Mikeitz/Hanukkah 5773: The Real Gift of Hanukkah - Freedom of Conscience

December 14, 2012

Rabbi Samuel M. Cohon, Temple Emanu-El, Tucson, AZ

Before we begin tonight, I must ask you take a moment of silence in memory of the children and adults in Newtown, Connecticut who were murdered earlier today. At times of shocking atrocities like this, which we have experienced too many times in recent years, there is really no response that will make sense of the tragedy. I ask that you pray for the families of all who were killed and wounded, and that perhaps at some point we may find a way to prevent such horrible acts from taking place ever again.

May the families of these innocents find consolation and comfort in God, and may we find a way to work to prevent such horrors from recurring in our land, and in our world.

Shabbat Shalom and Chag Chanukah Same'iach!

If you are anything like me, you have been eating latkes and sufganiyot for 7 nights and days now, and after all the fried food and parties it's time to begin to think about cutting back on the caloric intake... Unfortunately, there are other celebrations this time of year that we participate in, and often they also have food to eat, I'm told. The danger is that what we will take from this holiday season may turn out to be nothing but several extra pounds around the middle of our bodies...

And that would be a shame. Because for Jews and non-Jews, the central message of Hanukkah is powerful and important, and it is especially relevant all year-round, here in America and everywhere in the world.

Read more: Mikeitz/Hanukkah 5773: The Real Gift of Hanukkah - Freedom of Conscience

Mikeitz/Hanukkah 5774: Killing Dreamers and Dreams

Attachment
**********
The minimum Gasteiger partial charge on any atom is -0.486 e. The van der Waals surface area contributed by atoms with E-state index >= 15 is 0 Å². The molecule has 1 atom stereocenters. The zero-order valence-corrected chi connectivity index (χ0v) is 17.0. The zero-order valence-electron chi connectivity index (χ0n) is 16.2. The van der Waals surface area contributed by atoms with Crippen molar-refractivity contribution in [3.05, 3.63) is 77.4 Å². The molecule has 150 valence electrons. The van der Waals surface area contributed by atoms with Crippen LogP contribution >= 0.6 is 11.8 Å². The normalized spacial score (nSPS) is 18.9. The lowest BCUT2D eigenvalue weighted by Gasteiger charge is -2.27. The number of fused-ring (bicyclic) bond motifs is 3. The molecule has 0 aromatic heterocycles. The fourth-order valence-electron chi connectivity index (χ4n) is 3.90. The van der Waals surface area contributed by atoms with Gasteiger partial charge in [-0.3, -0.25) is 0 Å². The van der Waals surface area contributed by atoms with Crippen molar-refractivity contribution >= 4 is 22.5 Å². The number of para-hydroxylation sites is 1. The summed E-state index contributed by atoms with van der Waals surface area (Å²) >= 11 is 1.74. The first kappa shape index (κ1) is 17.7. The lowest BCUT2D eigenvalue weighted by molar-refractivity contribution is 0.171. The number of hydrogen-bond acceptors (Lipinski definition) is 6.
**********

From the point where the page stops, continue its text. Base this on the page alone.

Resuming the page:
November 29, 2013

Rabbi Samuel M. Cohon, Temple Emanu-El, Tucson, AZ

Shabbat Shalom, and of course Chag Urim Samei'ach, and a very Happy Hanukkah. May this festival of light be a time of joy, celebration, and peace for everyone here. And may we all figure out how to lose a few of the pounds we added at Thanksgiving and Hanukkah yesterday... What a truly rare combination of foods: stuffing and latkes. Two fantastic foodstuffs that are totally delicious and have no redeeming nutritional qualities whatsoever.

As we continue in this week's Torah portion of Mikeitz exploring the great story of Joseph, I have been thinking about dreams, and dreamers. When I spoke about this subject last Shabbat it happened to occur on the 50th anniversary of the assassination of John F. Kennedy, and also the week of the 150th anniversary of the Gettysburg Address by Abraham Lincoln. The coincidence of these seminal milestones falling within the same week, and also the week that we began reading the portion that deals with Joseph's amazing Technicolor dream interpreting, was extraordinary. And that this all occurred just before Hanukkah, a holiday that celebrates the victory of the Maccabean dreamers and fighters over their dream-free enemies added potency to the multiple correlations.

I noted last week that the Jewish conception of dreaming is that of a practical and pragmatic approach to realizing what some might call the impossible. Theodore Herzl told us, im tirtzu ein zo agadah—if you will it, it is not a dream. That means that our greatest dreamers are those who not only imagine a better world, but who make it happen.

Read more: Mikeitz/Hanukkah 5774: Killing Dreamers and Dreams

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